For what it’s worth, this is not just one person’s existential dread:
I had a dream the other night — this is another one of those things-breaking dreams — where I was driving down the interstate and a dashboard light I had NEVER SEEN BEFORE came on, and I didn’t know what it was for, and I figured it was bad, so I pulled off to the side and cars kept whipping by me and no one stopped to see if I was okay and I couldn’t find my cell phone and I thought that I’d be trapped there forever with no help. One of my fundamental fears is needing help — REALLY needing it, not stupid little things like wanting someone to come and hold a ladder so I can scrape the leaves off my roof that can just as well stay there — and not being able to get it. That’s the worst part of being single and living alone: that fear that sometime you may really need assistance and it will not be forthcoming, either because you have made yourself a low enough priority in everyone else’s life that they don’t have the time to help, or that you are unable to ask for help.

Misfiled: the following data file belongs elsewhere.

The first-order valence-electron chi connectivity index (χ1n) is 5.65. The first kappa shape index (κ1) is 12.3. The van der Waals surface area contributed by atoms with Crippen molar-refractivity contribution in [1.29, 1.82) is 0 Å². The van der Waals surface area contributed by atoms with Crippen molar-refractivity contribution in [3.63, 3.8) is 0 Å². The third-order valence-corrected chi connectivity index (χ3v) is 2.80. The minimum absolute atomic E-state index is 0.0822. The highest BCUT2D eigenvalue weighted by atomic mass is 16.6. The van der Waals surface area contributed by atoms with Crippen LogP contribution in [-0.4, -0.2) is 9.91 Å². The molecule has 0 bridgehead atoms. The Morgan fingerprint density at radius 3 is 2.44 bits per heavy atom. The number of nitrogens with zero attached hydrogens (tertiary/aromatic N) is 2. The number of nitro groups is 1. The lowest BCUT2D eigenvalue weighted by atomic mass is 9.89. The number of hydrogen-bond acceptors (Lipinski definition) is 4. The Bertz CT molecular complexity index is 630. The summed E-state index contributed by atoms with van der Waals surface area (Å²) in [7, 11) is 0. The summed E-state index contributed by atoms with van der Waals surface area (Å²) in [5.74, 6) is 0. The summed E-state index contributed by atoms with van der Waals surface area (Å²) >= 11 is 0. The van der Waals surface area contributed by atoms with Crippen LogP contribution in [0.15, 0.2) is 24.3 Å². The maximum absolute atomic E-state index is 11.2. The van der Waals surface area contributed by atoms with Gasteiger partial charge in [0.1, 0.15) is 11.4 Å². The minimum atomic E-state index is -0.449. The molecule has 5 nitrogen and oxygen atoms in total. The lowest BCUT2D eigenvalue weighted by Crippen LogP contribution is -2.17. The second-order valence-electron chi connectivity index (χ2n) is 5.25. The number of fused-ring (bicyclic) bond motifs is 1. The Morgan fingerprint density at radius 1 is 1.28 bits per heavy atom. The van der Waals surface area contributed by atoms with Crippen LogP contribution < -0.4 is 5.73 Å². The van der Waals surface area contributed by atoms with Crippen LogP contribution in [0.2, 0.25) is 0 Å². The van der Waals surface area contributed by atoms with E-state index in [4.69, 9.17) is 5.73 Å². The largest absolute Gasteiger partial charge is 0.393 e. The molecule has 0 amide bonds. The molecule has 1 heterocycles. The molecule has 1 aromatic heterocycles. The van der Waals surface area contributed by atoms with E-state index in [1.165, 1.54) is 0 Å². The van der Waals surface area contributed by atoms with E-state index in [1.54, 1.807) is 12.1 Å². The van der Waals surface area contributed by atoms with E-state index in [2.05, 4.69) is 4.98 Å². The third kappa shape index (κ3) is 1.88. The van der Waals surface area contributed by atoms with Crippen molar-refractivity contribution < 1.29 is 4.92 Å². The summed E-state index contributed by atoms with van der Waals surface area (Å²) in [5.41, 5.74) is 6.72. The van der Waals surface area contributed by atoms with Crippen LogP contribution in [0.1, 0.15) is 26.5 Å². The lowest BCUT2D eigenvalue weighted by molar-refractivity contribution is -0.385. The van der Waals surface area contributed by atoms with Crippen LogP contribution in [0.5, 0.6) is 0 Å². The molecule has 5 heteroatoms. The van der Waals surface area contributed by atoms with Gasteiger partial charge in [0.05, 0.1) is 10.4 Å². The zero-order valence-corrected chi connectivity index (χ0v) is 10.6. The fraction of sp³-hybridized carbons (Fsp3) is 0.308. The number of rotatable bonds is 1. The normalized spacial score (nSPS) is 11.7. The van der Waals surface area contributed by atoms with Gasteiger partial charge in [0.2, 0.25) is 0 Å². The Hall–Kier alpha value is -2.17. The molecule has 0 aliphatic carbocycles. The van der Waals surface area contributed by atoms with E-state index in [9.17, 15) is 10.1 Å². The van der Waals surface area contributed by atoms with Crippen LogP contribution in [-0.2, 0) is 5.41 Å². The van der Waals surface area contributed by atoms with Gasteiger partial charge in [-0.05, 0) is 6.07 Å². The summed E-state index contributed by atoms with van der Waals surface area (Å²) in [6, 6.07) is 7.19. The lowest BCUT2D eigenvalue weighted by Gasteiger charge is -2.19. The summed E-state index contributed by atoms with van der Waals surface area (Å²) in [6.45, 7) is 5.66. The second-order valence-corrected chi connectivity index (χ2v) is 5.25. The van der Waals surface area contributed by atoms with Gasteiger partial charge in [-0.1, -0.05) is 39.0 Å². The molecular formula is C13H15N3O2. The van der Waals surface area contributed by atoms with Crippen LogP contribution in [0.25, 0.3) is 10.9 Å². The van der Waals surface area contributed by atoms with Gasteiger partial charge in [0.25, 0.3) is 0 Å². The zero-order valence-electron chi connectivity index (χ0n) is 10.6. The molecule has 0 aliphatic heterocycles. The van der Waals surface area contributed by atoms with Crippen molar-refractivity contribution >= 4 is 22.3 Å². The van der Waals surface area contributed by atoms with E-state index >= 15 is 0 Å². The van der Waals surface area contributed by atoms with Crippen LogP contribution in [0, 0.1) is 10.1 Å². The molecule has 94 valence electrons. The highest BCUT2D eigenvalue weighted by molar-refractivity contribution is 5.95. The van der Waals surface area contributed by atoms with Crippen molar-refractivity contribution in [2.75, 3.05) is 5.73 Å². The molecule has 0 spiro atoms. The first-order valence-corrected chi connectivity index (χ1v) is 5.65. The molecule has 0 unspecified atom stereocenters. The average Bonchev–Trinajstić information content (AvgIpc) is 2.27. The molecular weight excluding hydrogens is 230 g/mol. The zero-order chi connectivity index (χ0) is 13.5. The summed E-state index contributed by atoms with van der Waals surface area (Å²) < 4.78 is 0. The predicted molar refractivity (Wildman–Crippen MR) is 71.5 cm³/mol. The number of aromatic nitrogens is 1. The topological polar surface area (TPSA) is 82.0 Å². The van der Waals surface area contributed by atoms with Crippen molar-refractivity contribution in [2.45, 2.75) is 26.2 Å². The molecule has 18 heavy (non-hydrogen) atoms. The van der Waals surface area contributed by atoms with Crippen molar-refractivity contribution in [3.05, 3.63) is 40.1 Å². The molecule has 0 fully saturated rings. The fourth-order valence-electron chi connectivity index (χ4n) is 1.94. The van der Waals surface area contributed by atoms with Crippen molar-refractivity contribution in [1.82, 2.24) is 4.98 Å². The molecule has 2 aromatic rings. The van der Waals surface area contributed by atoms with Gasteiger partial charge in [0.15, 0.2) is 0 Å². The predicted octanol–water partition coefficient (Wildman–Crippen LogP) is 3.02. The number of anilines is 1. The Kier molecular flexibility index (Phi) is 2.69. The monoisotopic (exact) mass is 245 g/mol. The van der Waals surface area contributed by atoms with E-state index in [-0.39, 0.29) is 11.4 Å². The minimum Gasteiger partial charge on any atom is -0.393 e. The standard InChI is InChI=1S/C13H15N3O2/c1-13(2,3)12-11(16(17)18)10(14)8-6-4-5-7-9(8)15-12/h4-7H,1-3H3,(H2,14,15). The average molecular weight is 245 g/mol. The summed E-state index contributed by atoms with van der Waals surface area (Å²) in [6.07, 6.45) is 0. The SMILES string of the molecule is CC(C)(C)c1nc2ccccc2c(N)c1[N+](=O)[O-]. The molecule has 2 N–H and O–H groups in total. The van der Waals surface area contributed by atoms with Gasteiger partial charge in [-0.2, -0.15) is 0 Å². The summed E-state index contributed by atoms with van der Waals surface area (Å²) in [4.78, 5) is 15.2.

I have had exactly one instance of the appearance of a dashboard light I had never seen before. It was my great good fortune to have a co-pilot that day. Approximate dialogue:
Me: What in the pluperfect hell is that?
Trini: What is what?
Me: This [points to warning light].
Trini: You’re out of washer fluid.
Me: No, I’m not. [spritzes the windshield] See?
Trini: But it thinks you are.
The light went off about three miles later. There were several recurrences of the light over the next few months, and then it quit, so I’m assuming it was some particular combination of road speed, fluid level and sudden change in sensor height when traveling over some of our more heinous pavement.
Still, that spill I took in the bathtub earlier this year set me on a scarier mental course: suppose the impact of the fall had left me unable to extract myself from the situation? What then? Do I wait for someone to come looking for me, several days later?
And I’m inclined to think that successfully extricating myself from such a predicament provides little consolation in the long run, because how often do you face the same disaster twice? Surviving A does not necessarily prepare you for B.